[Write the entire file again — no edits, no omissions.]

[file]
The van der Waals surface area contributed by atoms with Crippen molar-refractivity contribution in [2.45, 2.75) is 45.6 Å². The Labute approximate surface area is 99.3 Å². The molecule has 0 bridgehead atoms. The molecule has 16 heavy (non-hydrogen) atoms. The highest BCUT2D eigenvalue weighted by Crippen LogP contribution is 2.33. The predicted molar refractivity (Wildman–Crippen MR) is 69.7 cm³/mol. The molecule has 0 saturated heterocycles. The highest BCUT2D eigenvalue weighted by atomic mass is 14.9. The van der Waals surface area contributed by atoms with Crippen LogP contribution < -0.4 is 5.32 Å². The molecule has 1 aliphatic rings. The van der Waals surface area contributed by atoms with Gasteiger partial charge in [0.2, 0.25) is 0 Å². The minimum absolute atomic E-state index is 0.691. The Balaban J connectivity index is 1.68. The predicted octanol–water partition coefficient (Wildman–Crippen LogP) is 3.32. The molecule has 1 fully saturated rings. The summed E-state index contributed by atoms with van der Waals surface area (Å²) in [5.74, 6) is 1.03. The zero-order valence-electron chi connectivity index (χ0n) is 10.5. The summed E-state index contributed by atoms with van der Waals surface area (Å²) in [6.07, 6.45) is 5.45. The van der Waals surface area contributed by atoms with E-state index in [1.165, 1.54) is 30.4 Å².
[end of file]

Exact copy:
The van der Waals surface area contributed by atoms with Crippen molar-refractivity contribution in [2.45, 2.75) is 45.6 Å². The Labute approximate surface area is 99.3 Å². The molecule has 0 bridgehead atoms. The molecule has 16 heavy (non-hydrogen) atoms. The highest BCUT2D eigenvalue weighted by Crippen LogP contribution is 2.33. The predicted molar refractivity (Wildman–Crippen MR) is 69.7 cm³/mol. The molecule has 0 saturated heterocycles. The highest BCUT2D eigenvalue weighted by atomic mass is 14.9. The van der Waals surface area contributed by atoms with Crippen LogP contribution < -0.4 is 5.32 Å². The molecule has 1 aliphatic rings. The van der Waals surface area contributed by atoms with Gasteiger partial charge in [0.2, 0.25) is 0 Å². The minimum absolute atomic E-state index is 0.691. The Balaban J connectivity index is 1.68. The predicted octanol–water partition coefficient (Wildman–Crippen LogP) is 3.32. The molecule has 1 fully saturated rings. The summed E-state index contributed by atoms with van der Waals surface area (Å²) in [5.74, 6) is 1.03. The zero-order valence-electron chi connectivity index (χ0n) is 10.5. The summed E-state index contributed by atoms with van der Waals surface area (Å²) in [6.07, 6.45) is 5.45. The van der Waals surface area contributed by atoms with E-state index in [1.165, 1.54) is 30.4 Å².